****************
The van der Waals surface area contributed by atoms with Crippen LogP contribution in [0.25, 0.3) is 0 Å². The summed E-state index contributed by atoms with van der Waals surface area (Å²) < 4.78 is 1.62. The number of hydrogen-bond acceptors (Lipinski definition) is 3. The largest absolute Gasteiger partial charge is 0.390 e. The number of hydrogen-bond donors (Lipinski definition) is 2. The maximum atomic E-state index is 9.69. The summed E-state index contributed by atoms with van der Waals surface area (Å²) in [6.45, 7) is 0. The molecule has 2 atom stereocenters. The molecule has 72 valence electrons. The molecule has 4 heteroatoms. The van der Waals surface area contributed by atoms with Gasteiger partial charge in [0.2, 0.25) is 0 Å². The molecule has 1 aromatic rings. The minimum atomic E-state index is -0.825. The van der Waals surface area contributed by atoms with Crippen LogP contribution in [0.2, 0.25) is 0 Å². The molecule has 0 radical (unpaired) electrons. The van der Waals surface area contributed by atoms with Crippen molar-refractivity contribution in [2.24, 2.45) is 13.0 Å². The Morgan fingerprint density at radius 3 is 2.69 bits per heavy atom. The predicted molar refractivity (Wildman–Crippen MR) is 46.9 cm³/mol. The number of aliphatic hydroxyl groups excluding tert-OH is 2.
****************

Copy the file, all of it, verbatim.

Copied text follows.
The van der Waals surface area contributed by atoms with Crippen LogP contribution in [0.25, 0.3) is 0 Å². The summed E-state index contributed by atoms with van der Waals surface area (Å²) < 4.78 is 1.62. The number of hydrogen-bond acceptors (Lipinski definition) is 3. The largest absolute Gasteiger partial charge is 0.390 e. The number of hydrogen-bond donors (Lipinski definition) is 2. The maximum atomic E-state index is 9.69. The summed E-state index contributed by atoms with van der Waals surface area (Å²) in [6.45, 7) is 0. The molecule has 2 atom stereocenters. The molecule has 72 valence electrons. The molecule has 4 heteroatoms. The van der Waals surface area contributed by atoms with Gasteiger partial charge in [0.2, 0.25) is 0 Å². The molecule has 1 aromatic rings. The minimum atomic E-state index is -0.825. The van der Waals surface area contributed by atoms with Crippen LogP contribution in [0.2, 0.25) is 0 Å². The molecule has 0 radical (unpaired) electrons. The van der Waals surface area contributed by atoms with Crippen molar-refractivity contribution in [2.24, 2.45) is 13.0 Å². The Morgan fingerprint density at radius 3 is 2.69 bits per heavy atom. The predicted molar refractivity (Wildman–Crippen MR) is 46.9 cm³/mol. The number of aliphatic hydroxyl groups excluding tert-OH is 2.